The Magazine

Cops at Sea

‘NCIS’ gets no critical respect, but should.

Sep 26, 2011, Vol. 17, No. 02 • By ELI LEHRER
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Above all, NCIS is plain old entertaining. Plots move along at a good clip. Viewers learn enough about the characters to care about them. But the long, politics-ridden, angst-driven episodes that critics lap up in second-rate entertainments like HBO’s Treme are absent. And NCIS, although rarely profound, is also comforting: Good guys win, the United States is supreme. Sure, there are bad apples in the Navy; but it is (to quote its own recruiting slogan) “a Global Force for Good.” Families—which, interestingly, aren’t part of the major characters’ lives—are seen as an ideal, although one that’s not always consistent with a career. (One episode ends with most of the major characters sharing a family-style Thanksgiving dinner.) Everyone works hard. Long-term service members are almost always honorable, selfless, and brave even when they screw up. Uniforms are always shiny and pressed, and even British medical examiner Donald “Ducky” Mallard (David McCallum) is an American patriot. While there’s no great emphasis on divine intervention, religion is clearly part of the characters’ lives: Special agent Ziva David (Cote de Pablo) is a Jewish former Mossad operative, Abby and Gibbs mention their Roman Catholic faith.

With the exception of a few pro-Israel stories involving Ziva, however, “issue” plots, such as they are, rarely take on truly controversial issues but instead focus on big-picture, commonly held values such as courtesy, charity, courage, obedience to the law, patriotism, and honesty. Of course, hardly anyone openly criticizes these values, but they aren’t the sort of virtues that characters possess in critically acclaimed but decidedly lower-rated shows, like the incredibly funny 30 Rock (characters are smart, accomplished, and funny but decidedly selfish) or dramatic True Blood (major characters are creative and virtuous, by some standards, but continually break the law). Just as important, these are values that everyone can reasonably aspire to. Being super-creative requires special talent and leads to a desire for the spotlight; good character alone can make someone brave and law abiding.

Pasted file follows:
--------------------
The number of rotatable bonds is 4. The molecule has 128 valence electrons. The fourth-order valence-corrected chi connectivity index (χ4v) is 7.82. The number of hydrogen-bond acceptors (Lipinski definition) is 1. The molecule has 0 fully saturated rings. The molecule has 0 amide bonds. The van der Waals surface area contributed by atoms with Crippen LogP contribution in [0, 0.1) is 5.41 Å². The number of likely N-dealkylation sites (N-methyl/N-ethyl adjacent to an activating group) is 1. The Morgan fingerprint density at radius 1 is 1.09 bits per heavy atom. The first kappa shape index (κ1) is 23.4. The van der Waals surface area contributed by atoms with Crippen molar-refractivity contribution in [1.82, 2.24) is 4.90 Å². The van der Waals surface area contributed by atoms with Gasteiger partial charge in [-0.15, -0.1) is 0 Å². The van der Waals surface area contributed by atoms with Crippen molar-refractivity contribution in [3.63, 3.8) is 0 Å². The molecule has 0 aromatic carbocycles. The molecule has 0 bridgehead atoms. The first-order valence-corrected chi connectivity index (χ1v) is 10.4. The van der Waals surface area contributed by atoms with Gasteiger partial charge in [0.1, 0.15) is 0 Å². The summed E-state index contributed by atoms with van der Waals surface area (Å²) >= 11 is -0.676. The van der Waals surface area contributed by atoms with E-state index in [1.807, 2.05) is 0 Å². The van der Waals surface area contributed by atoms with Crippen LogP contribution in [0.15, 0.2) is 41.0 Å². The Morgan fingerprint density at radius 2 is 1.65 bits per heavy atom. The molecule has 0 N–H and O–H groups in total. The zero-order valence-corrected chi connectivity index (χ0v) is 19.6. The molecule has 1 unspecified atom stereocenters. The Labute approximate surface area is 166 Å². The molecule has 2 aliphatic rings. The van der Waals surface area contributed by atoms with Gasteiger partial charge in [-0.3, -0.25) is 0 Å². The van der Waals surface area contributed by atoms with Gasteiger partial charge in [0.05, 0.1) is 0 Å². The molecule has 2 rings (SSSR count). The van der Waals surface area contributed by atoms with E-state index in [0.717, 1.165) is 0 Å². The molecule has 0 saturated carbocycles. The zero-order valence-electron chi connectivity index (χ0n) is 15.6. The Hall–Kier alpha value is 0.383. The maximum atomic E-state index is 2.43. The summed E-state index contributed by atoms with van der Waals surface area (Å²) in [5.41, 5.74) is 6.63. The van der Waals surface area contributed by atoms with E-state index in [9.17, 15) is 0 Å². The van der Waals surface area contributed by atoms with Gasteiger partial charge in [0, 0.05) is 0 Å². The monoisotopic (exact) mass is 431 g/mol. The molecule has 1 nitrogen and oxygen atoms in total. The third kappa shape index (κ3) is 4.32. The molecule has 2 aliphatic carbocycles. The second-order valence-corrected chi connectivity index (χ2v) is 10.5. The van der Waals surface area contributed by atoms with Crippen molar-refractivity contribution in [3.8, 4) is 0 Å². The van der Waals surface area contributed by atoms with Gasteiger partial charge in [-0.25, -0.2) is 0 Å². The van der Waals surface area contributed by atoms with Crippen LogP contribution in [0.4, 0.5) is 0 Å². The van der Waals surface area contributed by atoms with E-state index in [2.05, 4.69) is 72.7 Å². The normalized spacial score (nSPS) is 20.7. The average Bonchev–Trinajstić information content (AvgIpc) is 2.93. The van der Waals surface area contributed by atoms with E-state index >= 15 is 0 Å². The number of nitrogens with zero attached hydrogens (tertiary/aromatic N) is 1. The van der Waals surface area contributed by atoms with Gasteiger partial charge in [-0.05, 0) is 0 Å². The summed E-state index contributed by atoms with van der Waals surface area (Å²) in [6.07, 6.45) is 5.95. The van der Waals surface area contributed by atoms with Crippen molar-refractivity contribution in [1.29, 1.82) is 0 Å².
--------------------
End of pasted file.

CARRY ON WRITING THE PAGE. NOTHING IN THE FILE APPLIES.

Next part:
Much of this reflects the thinking of creator Donald Bellisario and his family members (a son, stepson, and daughter all serve as NCIS franchise producers, although Bellisario himself has no day-to-day involvement). Bellisario once described himself as a sort of pro-military libertarian: “liberal socially and conservative fiscally and especially conservative when it comes to the military.” And his previous shows—the military drama JAG (of which NCIS is a spin-off) and Quantum Leap—demonstrated
similar values.

Despite its overall grounding in modern social realities (Gibbs speaks in favor of gay rights), NCIS engages in conservative, even reactionary, wish fulfillment more than occasionally. The show’s pilot episode involved the lead characters foiling a plot to assassinate George W. Bush (portrayed on stage), but Barack Obama has never appeared. A coda to another episode contained a homage to the “richer” lives people led prior to modern electronics. More significant, perhaps, is that just as NBC’s police procedural franchise Law & Order takes place in a left-wing quasi-Marxist fantasy world where business executives murder and rape to boost profits, NCIS’s agents track down community organizers from ACORN-like organizations who murder Marines for kicks and rich liberals in gated communities who form terrorist cells to protest foreign wars. Indeed, nearly anyone on the show who expresses left-wing political views, or has a fancy high-end civilian job, is almost certainly a bad guy, while almost any mechanic or factory worker is a good guy.

Is NCIS great television? No. It’s formulaic, lacks hugely compelling characters, and rarely turns out a memorable line of dialogue. It would have to lay aside the things that make it appealing and popular if it ever went in a direction to make it interesting to New Yorker readers, an Emmy voter’s choice, or a buzzworthy topic on the Georgetown/Upper West Side cocktail party circuit. There’s better stuff on TV for sure. But NCIS is popular, comforting, good entertainment that speaks to a part of America that rightly finds its worldview, even its fantasies, missing from most mainstream television dramas. 

Doesn’t everyone deserve a little wish fulfillment?

Eli Lehrer is vice president of the Heartland Institute. 

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